My Child's Breathing

When is Wheezing
Not Just Wheezing?

How can a parent know when their child is just congested or when he or she is actually having breathing problems? The signs can be both obvious and subtle. Continue browsing to learn more about what to look & listen for.

Normal Breathing

When we breathe, air goes in through our nose or mouth. It goes down our throats to our windpipe (trachea) and enters our airways, or breathing tubes that are in our lungs. At the ending of the airways are little air sacs called "alveoli" and that is where the body takes the oxygen that will go into the blood and go to where the body needs it.

These different parts of the body that we use to breathe are called the "respiratory system".

Normal breathing is quiet, easy, allows a baby/child to laugh, cry or speak and eat between breaths. May hear some gurgly noses from the throat that do not bother the baby.

Normal Lungs
What does

Abnormal Breathing
Sound Like?

Babies and children often get colds. Most colds are not concerning and can be managed at home. A normal cold may look like runny nose, stuffy nose, cough more in the day but also at night, breathing is easy.

The next time your child has a cold or upper respiratory illness, review this list to see if your child may have any of these symptoms that may be signs of breathing problems. If the wheezing is recurrent, please consult your family physician.

Wheezing is a whistling sound made while you breathe out (exhale). It’s heard most clearly when you exhale, but in severe cases, it can be heard when you inhale. It’s caused by narrowed airways which can happen from tightening of the airway muscles (which responds to the reliever medicines like salbutamol/Ventolin) or inflammation of the airways from infections or allergy exposure, (which gets better with controller medicines) or both. High pitched wheezes are sometimes called rhonchi. With wheezing you can often see a tugging in at the neck or under the ribs on breathing in ("belly breathing").

Stridor is a medical term for "noisy breathing". It is a high-pitched sound on breathing in (inhaling) caused by an obstruction or narrowing in your child's upper airway (the trachea). It can sound like musical gasping. With stridor you can often see a tugging in at the neck.

Crackles (sometimes called rales) come in two flavours: fine and coarse.

  • Fine crackles sound like salt heated on a frying pan or the sound of rolling your hair between your fingers next to your ear.
  • Coarse crackles sound like pouring water out of a bottle or like ripping open Velcro.

Croup is a barky cough and hoarse voice caused by a virus infection of the voicebox (larynx). The croupy cough is tight, low-pitched, and barky (like a barking seal)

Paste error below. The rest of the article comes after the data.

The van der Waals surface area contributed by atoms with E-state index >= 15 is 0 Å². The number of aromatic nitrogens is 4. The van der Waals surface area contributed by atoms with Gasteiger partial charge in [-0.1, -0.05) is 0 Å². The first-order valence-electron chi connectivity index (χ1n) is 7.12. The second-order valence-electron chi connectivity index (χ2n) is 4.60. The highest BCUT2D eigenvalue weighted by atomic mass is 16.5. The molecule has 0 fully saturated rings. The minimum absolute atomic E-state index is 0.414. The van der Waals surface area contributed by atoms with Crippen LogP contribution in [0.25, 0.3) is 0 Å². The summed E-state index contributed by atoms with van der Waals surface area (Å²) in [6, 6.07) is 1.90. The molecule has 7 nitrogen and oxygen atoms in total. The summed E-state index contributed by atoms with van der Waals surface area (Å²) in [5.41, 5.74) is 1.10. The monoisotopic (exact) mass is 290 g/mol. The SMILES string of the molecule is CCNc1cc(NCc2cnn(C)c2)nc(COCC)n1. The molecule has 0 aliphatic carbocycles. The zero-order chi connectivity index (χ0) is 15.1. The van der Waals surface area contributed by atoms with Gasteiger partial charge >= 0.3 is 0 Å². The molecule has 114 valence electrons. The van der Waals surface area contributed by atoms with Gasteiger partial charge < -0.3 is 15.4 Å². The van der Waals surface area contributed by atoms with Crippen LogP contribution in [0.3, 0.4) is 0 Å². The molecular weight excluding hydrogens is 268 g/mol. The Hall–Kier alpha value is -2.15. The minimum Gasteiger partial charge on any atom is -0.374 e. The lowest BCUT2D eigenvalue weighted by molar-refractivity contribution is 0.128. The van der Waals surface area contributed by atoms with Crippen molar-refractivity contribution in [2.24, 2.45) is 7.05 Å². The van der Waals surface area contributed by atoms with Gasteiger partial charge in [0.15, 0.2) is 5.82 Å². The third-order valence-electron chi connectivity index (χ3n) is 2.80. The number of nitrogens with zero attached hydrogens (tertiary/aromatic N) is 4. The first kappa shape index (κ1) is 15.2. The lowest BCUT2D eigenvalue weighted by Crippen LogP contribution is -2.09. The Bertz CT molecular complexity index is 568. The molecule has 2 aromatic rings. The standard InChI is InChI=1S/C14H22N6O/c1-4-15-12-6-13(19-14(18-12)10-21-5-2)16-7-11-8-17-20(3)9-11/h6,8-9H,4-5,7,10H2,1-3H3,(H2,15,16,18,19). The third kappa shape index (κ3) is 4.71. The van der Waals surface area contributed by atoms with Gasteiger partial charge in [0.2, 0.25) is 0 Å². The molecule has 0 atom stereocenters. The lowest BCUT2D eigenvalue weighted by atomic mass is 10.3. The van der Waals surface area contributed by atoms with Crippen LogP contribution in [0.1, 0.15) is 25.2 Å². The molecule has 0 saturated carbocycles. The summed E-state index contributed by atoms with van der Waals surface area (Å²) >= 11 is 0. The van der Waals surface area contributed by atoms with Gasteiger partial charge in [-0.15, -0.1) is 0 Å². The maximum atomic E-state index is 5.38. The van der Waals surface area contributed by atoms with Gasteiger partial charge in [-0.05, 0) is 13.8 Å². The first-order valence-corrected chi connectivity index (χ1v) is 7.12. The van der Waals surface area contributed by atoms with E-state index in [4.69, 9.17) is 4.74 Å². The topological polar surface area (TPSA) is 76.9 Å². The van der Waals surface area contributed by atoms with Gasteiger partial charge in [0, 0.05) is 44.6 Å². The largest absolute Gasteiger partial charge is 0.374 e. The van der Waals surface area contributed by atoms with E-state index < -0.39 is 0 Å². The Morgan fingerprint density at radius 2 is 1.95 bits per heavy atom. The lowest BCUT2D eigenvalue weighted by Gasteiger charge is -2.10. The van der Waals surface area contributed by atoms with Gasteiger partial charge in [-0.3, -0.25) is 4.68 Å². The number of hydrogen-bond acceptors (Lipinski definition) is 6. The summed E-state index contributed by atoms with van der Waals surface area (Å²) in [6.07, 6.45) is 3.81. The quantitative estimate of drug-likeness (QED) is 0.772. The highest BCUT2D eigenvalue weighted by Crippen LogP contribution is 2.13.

Wheezing is a whistling sound made while you breathe out (exhale). It’s heard most clearly when you exhale, but in severe cases, it can be heard when you inhale. It’s caused by narrowed airways which can happen from tightening of the airway muscles (which responds to the reliever medicines like salbutamol/Ventolin) or inflammation of the airways from infections or allergy exposure, (which gets better with controller medicines) or both. High pitched wheezes are sometimes called rhonchi. With wheezing you can often see a tugging in at the neck or under the ribs on breathing in ("belly breathing").

WATCH  

Stridor is a medical term for "noisy breathing". It is a high-pitched sound on breathing in (inhaling) caused by an obstruction or narrowing in your child's upper airway (the trachea). It can sound like musical gasping. With stridor you can often see a tugging in at the neck.

WATCH  

Crackles (sometimes called rales) come in two flavours: fine and coarse.

  • Fine crackles sound like salt heated on a frying pan or the sound of rolling your hair between your fingers next to your ear.
  • Coarse crackles sound like pouring water out of a bottle or like ripping open Velcro.

Croup is a barky cough and hoarse voice caused by a virus infection of the voicebox (larynx). The croupy cough is tight, low-pitched, and barky (like a barking seal)

What now?

What Should I Do With
This Information?

The information provided on this website is for educational purposes and is not intended to be a substitute for professional medical advice, diagnosis, or treatment, and does not constitute medical or other professional advice. If you have concerns, please seek advice from a professional medical professional.